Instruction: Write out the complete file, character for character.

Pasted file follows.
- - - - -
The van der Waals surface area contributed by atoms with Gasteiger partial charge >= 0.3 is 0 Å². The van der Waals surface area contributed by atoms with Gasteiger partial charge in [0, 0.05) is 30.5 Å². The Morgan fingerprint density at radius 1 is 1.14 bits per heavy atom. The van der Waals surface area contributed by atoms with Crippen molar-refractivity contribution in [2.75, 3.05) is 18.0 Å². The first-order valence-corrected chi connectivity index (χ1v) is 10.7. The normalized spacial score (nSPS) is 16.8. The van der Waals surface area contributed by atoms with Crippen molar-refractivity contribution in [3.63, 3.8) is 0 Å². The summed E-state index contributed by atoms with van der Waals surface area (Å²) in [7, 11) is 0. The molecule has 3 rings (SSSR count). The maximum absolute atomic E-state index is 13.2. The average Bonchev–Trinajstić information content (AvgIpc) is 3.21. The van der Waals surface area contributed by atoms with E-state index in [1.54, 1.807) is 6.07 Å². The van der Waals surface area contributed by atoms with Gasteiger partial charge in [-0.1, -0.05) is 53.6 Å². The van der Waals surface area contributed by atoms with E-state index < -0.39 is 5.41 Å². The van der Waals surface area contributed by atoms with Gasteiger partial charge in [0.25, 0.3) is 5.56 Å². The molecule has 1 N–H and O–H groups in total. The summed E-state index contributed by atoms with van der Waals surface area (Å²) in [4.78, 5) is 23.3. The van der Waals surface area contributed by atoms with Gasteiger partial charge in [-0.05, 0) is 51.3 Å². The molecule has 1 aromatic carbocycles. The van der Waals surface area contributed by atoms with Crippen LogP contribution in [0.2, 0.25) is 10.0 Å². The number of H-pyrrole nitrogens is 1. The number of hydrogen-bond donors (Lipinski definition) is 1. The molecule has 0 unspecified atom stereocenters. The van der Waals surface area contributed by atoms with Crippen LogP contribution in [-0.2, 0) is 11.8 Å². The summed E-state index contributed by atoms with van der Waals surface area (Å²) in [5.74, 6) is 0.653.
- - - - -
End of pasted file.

The van der Waals surface area contributed by atoms with Gasteiger partial charge >= 0.3 is 0 Å². The van der Waals surface area contributed by atoms with Gasteiger partial charge in [0, 0.05) is 30.5 Å². The Morgan fingerprint density at radius 1 is 1.14 bits per heavy atom. The van der Waals surface area contributed by atoms with Crippen molar-refractivity contribution in [2.75, 3.05) is 18.0 Å². The first-order valence-corrected chi connectivity index (χ1v) is 10.7. The normalized spacial score (nSPS) is 16.8. The van der Waals surface area contributed by atoms with Crippen molar-refractivity contribution in [3.63, 3.8) is 0 Å². The summed E-state index contributed by atoms with van der Waals surface area (Å²) in [7, 11) is 0. The molecule has 3 rings (SSSR count). The maximum absolute atomic E-state index is 13.2. The average Bonchev–Trinajstić information content (AvgIpc) is 3.21. The van der Waals surface area contributed by atoms with E-state index in [1.54, 1.807) is 6.07 Å². The van der Waals surface area contributed by atoms with Gasteiger partial charge in [-0.1, -0.05) is 53.6 Å². The van der Waals surface area contributed by atoms with E-state index < -0.39 is 5.41 Å². The van der Waals surface area contributed by atoms with Gasteiger partial charge in [0.25, 0.3) is 5.56 Å². The molecule has 1 N–H and O–H groups in total. The summed E-state index contributed by atoms with van der Waals surface area (Å²) in [4.78, 5) is 23.3. The van der Waals surface area contributed by atoms with Gasteiger partial charge in [-0.05, 0) is 51.3 Å². The molecule has 1 aromatic carbocycles. The van der Waals surface area contributed by atoms with Crippen LogP contribution in [0.2, 0.25) is 10.0 Å². The number of H-pyrrole nitrogens is 1. The number of hydrogen-bond donors (Lipinski definition) is 1. The molecule has 0 unspecified atom stereocenters. The van der Waals surface area contributed by atoms with Crippen LogP contribution in [-0.2, 0) is 11.8 Å². The summed E-state index contributed by atoms with van der Waals surface area (Å²) in [5.74, 6) is 0.653.